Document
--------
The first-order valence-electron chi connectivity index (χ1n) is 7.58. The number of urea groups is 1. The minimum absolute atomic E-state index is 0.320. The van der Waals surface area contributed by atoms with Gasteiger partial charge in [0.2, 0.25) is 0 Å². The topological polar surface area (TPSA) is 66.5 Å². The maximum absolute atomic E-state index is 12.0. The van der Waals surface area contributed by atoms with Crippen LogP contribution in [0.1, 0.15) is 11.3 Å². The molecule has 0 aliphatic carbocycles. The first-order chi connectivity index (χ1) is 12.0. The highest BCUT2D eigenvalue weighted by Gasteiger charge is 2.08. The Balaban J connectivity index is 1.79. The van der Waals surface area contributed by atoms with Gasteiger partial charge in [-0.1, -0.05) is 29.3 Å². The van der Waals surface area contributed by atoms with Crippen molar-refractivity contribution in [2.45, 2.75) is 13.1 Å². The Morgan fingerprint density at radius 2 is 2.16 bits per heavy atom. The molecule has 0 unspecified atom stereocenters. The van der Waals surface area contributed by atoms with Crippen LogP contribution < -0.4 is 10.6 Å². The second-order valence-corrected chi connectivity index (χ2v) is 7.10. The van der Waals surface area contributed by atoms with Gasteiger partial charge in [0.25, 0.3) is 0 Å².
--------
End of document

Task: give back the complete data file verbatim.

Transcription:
The first-order valence-electron chi connectivity index (χ1n) is 7.58. The number of urea groups is 1. The minimum absolute atomic E-state index is 0.320. The van der Waals surface area contributed by atoms with Gasteiger partial charge in [0.2, 0.25) is 0 Å². The topological polar surface area (TPSA) is 66.5 Å². The maximum absolute atomic E-state index is 12.0. The van der Waals surface area contributed by atoms with Crippen LogP contribution in [0.1, 0.15) is 11.3 Å². The molecule has 0 aliphatic carbocycles. The first-order chi connectivity index (χ1) is 12.0. The highest BCUT2D eigenvalue weighted by Gasteiger charge is 2.08. The Balaban J connectivity index is 1.79. The van der Waals surface area contributed by atoms with Gasteiger partial charge in [-0.1, -0.05) is 29.3 Å². The van der Waals surface area contributed by atoms with Crippen molar-refractivity contribution in [2.45, 2.75) is 13.1 Å². The Morgan fingerprint density at radius 2 is 2.16 bits per heavy atom. The molecule has 0 unspecified atom stereocenters. The van der Waals surface area contributed by atoms with Crippen LogP contribution < -0.4 is 10.6 Å². The second-order valence-corrected chi connectivity index (χ2v) is 7.10. The van der Waals surface area contributed by atoms with Gasteiger partial charge in [0.25, 0.3) is 0 Å².